Dates: January 2014 - December 2014
Typical treatment for declining heart function or arrhythmias involves expensive surgical implantation of cardiac pacemakers, medical devices which stimulate the heart to beat appropriately. Currently, pacemakers do not operate at optimal conditions, resulting in limited battery life and generic functional settings for patients. Pacemaker batteries have an average life of 5-6 years, leading to frequent necessary replacements and increased mortality from the risks of surgery. Further, the 'one size fits all' approach to current pacemaker settings leads to inefficient pacing that can result in inadequate symptom relief and, in some cases, can damage heart muscle by over-pacing the ventricles. We propose to optimize pacemakers through developing novel software tools that generate patient-specific pacemaker device settings, resulting in: (1) enhanced battery life; (2) decreased/eliminated replacement surgeries; (3) increased symptom relief; and (4) optimal pacing rates. We estimate this has the potential to save £32m for the NHS in the UK.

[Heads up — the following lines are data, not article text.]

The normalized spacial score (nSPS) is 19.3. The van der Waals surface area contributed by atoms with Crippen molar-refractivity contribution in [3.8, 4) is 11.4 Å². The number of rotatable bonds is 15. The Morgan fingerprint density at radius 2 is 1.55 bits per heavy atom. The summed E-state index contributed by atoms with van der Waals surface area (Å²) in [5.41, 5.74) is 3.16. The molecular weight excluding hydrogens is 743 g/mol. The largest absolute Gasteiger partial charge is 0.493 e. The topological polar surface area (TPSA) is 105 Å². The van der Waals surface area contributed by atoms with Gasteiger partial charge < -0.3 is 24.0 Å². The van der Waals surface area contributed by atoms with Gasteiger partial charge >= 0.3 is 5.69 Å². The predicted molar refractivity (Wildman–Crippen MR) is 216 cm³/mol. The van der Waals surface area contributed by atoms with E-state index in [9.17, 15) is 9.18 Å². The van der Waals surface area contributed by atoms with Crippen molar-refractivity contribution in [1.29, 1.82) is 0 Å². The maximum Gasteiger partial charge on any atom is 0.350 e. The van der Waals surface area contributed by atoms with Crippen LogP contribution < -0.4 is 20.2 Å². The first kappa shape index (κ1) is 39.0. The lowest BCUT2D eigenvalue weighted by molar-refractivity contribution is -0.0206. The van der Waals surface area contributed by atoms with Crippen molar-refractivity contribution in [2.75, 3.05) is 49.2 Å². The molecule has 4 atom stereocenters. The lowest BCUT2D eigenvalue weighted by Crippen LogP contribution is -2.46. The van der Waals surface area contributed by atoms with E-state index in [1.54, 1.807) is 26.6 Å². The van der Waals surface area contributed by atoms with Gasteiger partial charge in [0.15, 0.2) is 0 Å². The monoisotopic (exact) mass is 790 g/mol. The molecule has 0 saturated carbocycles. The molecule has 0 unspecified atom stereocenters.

This project arises from the results obtained in the first phase of the ERC Advanced Grant AdG-246967 VERIWARE (www.veriware.org/), which is concerned with sensor-enabled software-controlled devices (so-called 'everyware'), aiming to develop quantitative modelling, verification and synthesis techniques and tools to support the design and validation of their embedded software. The key innovation is the idea of automated synthesis of optimal rates adapted to patient data. While model-based design and validation are employed in the development of pacemakers, parameter settings are largely pre-defined and not changed upon implantation. Our proposal has the potential to revolutionise the design and manufacture of pacemakers.
Associated ERC Advanced Grant: VERIWARE